How to grow it: As the tubers can reach 75cm, it must have a deep bed of fertile, free-draining soil, with a pH range between 5.5 and 7. Plant 15-20cm root cuttings from early autumn to spring, and water regularly until the first leaves appear, then check soil moisture before watering to keep it moist but not wet.
Harvest: Harvest in the autumn when it can be used fresh, or wash, slice and dry in a cool, airy place.
Healing properties: Horseradish is great for clearing the upper respiratory tract of cold or flu symptoms. Grate it into dishes like coleslaw, or make a tincture (see slide 11), and take ¼ teaspoon in water three times a day to ease coughs and bronchitis.
Top tip: Avoid large doses if you're pregnant, breastfeeding or suffering from kidney problems.
Botanical name: Glycyrrhiza glabra
This hardy perennial can grow to 1.5m, and has long, narrow leaves, yellow or purplish flowers and deep roots, which are the parts used medicinally. Licorice is best grown in temperate, warm and subtropical climates.
How to grow it: Licorice likes full sun or part shade and deep, moist, rich, sandy loams with a neutral pH. Sow seeds or cuttings in spring in well-composted plots. It's sometimes difficult to establish, but once it has, it usually thrives.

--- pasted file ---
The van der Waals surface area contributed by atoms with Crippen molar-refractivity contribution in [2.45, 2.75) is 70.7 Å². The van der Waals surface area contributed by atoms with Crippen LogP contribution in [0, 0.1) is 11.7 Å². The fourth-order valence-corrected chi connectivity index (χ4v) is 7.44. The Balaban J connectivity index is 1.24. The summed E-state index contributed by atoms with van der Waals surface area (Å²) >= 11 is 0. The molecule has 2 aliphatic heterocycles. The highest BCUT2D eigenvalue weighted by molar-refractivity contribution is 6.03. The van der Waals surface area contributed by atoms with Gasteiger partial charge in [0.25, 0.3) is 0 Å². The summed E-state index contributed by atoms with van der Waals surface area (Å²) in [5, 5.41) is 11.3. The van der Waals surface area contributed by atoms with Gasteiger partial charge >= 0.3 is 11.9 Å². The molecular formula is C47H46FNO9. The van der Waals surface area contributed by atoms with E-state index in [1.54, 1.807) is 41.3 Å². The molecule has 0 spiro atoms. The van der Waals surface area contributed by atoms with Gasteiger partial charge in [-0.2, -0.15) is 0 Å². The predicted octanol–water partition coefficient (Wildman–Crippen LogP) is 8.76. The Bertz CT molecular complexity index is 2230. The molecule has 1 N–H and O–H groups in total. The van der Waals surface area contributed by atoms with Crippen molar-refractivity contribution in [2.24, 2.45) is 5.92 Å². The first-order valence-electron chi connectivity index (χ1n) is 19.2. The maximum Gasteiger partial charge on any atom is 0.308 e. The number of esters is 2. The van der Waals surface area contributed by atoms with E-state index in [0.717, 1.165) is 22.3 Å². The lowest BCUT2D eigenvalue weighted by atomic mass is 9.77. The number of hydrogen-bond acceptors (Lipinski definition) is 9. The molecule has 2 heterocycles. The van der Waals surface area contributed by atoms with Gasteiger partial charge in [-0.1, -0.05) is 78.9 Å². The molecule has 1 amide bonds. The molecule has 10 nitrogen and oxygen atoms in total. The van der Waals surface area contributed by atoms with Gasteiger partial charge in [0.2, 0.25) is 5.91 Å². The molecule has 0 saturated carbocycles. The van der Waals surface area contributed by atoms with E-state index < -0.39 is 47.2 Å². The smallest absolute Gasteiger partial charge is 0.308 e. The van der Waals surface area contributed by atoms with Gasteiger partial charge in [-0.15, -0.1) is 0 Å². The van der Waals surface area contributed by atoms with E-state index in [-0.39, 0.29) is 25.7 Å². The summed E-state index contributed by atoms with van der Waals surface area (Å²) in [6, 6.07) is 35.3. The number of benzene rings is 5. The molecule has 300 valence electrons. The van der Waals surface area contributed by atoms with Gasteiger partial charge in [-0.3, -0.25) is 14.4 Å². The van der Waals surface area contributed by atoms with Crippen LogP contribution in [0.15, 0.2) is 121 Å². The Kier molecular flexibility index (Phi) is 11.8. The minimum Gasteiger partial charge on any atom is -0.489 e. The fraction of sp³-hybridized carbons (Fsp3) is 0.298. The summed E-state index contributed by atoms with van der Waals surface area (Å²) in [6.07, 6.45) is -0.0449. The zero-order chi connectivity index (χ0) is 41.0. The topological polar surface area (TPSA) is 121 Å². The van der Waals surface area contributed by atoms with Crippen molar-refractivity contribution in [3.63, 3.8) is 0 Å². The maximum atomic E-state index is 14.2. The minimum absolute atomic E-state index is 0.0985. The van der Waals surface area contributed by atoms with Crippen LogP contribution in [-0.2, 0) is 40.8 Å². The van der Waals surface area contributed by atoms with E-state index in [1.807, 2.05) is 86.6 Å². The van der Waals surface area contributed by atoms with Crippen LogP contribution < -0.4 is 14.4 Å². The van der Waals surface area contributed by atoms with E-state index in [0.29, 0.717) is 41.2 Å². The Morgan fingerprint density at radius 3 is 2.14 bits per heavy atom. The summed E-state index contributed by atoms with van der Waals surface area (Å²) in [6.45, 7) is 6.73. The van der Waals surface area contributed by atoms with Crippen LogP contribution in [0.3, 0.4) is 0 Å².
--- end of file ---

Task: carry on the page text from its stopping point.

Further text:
Harvest: You can harvest the roots once the plant is at least three years old, in late summer or early autumn. Wash well and dry in an airy place indoors.
Healing properties: Make it into a tea to relieve a hacking cough and ease bronchial congestion.
Top tip: Avoid if pregnant, breastfeeding, have high blood pressure, diabetes, glaucoma, heart or kidney disease.
Botanical name: Zingiber officinale
This tropical perennial, with long dark-green leaves and exotic flowers, prefers a warm, humid climate, but it can be grown indoors elsewhere.
How to grow it: Ginger likes a sheltered spot with filtered light and moist yet free-draining soil with a pH range of 5.5-6.5. In late winter or early spring, cut knobs from the rhizome, with one or two growing buds, and place facing up at a depth of 5-10cm. Cover with soil and water well. To grow in a pot, use a quality potting mix and scatter through some water crystals to help preserve moisture. Place where there's plenty of light, but out of direct sunlight. You don't need to fertilise ginger in the ground, but potted ginger needs liquid seaweed extract every two weeks and daily misting.
Harvest: You can harvest the root when 10 months old. Use it fresh, or slice and dry for future use.
Healing properties: Ginger tea will ease a hacking cough, reduce lung congestion and warm you up if you feel chilly. A combination of ginger, garlic and lemon tea is a classic flu remedy.
Top tip: You can use organic ginger root from a health food shop if your local nursery doesn't stock it.
Botanical name: Astragalus membranaceus
Astragalus is a magical plant, according to the Chinese, for boosting immunity and fighting viral infections such as the common cold. This herbaceous perennial grows to about 45cm and has small, ferny leaves and yellow flowers. It's slow growing but once established is both drought- and frost-tolerant, so suits a wide range of climates.
How to grow it: it Astragalus is adaptable but prefers full sun to partial shade and sandy soil with good drainage and a pH of around 7. Sow seeds in spring and to speed germination, soak them in water overnight. It only requires moderate watering and little fertilising.
Harvest: Harvest the taproot when the plant is at least four years old. Wash and dry them in a cool, dark, airy place.